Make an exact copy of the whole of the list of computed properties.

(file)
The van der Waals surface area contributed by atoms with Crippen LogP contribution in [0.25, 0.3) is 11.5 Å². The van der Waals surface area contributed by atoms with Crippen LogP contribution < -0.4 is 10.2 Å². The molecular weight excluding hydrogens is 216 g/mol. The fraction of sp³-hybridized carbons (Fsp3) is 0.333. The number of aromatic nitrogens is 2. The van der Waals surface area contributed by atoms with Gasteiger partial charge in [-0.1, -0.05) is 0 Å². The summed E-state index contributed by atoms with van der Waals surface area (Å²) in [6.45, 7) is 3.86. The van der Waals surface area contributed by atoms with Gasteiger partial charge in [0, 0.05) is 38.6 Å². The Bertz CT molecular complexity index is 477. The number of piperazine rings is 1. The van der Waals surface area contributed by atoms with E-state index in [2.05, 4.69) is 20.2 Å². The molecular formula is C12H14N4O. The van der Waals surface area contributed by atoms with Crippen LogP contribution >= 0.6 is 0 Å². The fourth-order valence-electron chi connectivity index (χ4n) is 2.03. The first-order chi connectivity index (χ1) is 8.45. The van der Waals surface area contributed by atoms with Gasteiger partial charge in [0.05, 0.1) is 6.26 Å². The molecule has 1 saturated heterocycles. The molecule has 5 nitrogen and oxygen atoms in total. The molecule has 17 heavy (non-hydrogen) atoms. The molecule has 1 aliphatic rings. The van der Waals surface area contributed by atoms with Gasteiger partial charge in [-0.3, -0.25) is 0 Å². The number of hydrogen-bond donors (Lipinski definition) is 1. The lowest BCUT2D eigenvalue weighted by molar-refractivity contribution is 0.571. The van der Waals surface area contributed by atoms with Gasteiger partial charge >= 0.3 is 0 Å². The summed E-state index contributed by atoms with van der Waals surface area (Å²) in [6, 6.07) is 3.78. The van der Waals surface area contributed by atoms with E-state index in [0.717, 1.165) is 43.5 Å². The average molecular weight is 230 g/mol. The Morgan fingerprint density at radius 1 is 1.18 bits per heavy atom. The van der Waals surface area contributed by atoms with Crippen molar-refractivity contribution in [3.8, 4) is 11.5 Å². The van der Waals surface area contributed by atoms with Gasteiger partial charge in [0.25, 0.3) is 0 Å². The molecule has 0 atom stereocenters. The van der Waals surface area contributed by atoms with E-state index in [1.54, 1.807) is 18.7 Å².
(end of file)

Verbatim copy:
The van der Waals surface area contributed by atoms with Crippen LogP contribution in [0.25, 0.3) is 11.5 Å². The van der Waals surface area contributed by atoms with Crippen LogP contribution < -0.4 is 10.2 Å². The molecular weight excluding hydrogens is 216 g/mol. The fraction of sp³-hybridized carbons (Fsp3) is 0.333. The number of aromatic nitrogens is 2. The van der Waals surface area contributed by atoms with Gasteiger partial charge in [-0.1, -0.05) is 0 Å². The summed E-state index contributed by atoms with van der Waals surface area (Å²) in [6.45, 7) is 3.86. The van der Waals surface area contributed by atoms with Gasteiger partial charge in [0, 0.05) is 38.6 Å². The Bertz CT molecular complexity index is 477. The number of piperazine rings is 1. The van der Waals surface area contributed by atoms with E-state index in [2.05, 4.69) is 20.2 Å². The molecular formula is C12H14N4O. The van der Waals surface area contributed by atoms with Crippen LogP contribution >= 0.6 is 0 Å². The fourth-order valence-electron chi connectivity index (χ4n) is 2.03. The first-order chi connectivity index (χ1) is 8.45. The van der Waals surface area contributed by atoms with Gasteiger partial charge in [0.05, 0.1) is 6.26 Å². The molecule has 1 saturated heterocycles. The molecule has 5 nitrogen and oxygen atoms in total. The molecule has 17 heavy (non-hydrogen) atoms. The molecule has 1 aliphatic rings. The van der Waals surface area contributed by atoms with Gasteiger partial charge in [-0.3, -0.25) is 0 Å². The number of hydrogen-bond donors (Lipinski definition) is 1. The lowest BCUT2D eigenvalue weighted by molar-refractivity contribution is 0.571. The van der Waals surface area contributed by atoms with Gasteiger partial charge >= 0.3 is 0 Å². The summed E-state index contributed by atoms with van der Waals surface area (Å²) in [6, 6.07) is 3.78. The van der Waals surface area contributed by atoms with E-state index in [0.717, 1.165) is 43.5 Å². The average molecular weight is 230 g/mol. The Morgan fingerprint density at radius 1 is 1.18 bits per heavy atom. The van der Waals surface area contributed by atoms with Crippen molar-refractivity contribution in [3.8, 4) is 11.5 Å². The van der Waals surface area contributed by atoms with Gasteiger partial charge in [0.25, 0.3) is 0 Å². The molecule has 0 atom stereocenters. The van der Waals surface area contributed by atoms with E-state index in [1.54, 1.807) is 18.7 Å².